WPA 2.0: Working Public Architecture began as an open design competition seeking innovative, implementable proposals that place infrastructure at the heart of rebuilding our cities during this next era of metropolitan recovery. The competition, organized by UCLA's cityLAB, was inspired by the Depression-era Works Projects Administration and the 2009 American Recovery and Reinvestment Act. Given the $150 billion dedicated to infrastructure–the largest investment in public works in the United States since the 1950s–designers were asked to envision a new legacy of publicly-supported infrastructure, projects that explore the value of infrastructure not only as an engineering endeavor but as a robust design opportunity to strengthen communities and revitalize cities. Nearly two hundred teams from 13 countries and 25 US states entered the professional competition. The six final proposals represent some of today's most progressive plans for transforming existing urban infrastructure with an emphasis on better public spaces, more conscientious energy and water use, and turning detriments into resources.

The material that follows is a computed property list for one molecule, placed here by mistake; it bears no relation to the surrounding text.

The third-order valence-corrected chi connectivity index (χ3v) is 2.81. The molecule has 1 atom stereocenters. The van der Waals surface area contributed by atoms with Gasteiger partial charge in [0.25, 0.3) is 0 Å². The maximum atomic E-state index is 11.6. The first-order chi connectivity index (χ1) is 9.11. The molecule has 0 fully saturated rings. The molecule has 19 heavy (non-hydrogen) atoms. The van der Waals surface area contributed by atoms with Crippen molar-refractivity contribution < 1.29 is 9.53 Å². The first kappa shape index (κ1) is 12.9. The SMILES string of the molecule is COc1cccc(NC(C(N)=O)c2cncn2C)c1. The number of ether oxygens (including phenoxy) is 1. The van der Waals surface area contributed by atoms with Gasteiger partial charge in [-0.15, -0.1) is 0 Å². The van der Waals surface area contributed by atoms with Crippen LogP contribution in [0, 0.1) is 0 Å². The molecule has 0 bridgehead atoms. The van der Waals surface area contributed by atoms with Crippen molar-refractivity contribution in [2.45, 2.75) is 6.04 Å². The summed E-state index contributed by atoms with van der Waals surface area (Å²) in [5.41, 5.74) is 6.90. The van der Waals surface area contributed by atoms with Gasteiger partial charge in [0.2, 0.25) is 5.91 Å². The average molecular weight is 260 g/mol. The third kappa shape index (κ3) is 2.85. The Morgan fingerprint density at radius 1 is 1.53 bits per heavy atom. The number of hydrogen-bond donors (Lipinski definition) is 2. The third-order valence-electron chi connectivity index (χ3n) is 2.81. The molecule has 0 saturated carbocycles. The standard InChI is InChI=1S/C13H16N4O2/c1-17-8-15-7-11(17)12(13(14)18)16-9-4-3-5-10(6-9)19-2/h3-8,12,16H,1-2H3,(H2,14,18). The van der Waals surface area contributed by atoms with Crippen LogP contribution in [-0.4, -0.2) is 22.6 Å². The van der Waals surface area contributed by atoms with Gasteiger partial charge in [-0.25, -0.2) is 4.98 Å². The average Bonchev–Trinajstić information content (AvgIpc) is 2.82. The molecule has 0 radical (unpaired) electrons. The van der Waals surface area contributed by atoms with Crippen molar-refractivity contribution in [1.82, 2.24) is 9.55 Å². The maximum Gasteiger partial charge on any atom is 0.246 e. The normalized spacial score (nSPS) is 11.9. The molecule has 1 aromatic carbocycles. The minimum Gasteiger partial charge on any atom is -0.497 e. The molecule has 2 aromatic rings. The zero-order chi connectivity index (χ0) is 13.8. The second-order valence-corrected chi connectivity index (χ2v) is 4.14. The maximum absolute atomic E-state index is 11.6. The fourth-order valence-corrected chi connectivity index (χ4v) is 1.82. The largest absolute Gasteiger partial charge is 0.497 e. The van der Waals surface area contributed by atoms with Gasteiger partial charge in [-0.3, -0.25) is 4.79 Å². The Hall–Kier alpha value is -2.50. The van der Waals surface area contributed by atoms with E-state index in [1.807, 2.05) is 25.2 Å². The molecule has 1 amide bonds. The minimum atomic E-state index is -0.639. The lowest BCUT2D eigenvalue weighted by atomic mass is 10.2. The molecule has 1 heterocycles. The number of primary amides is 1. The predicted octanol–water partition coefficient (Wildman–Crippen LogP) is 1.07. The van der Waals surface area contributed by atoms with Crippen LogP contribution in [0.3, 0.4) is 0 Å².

WPA 2.0 (Student Edition) attracted nearly 150 entering teams from schools as far away as Mumbai, Sydney, and Beijing. Ten student projects were selected as finalists and one winner will be chosen by the jury while in DC. Their boards, along with those and the video animations from the professional finalists, are presented here at the National Building Museum in the building's East Court. The symposium was the second of the three-part WPA 2.0 sequence and it marked the first national discussion about the role of design in restoring the nation's infrastructure. In early 2010, cityLAB will launch the WPA 2.0 web exhibition. This third phase will provide global access to the range of new ideas and resources gathered throughout the competition, workshop, and symposium.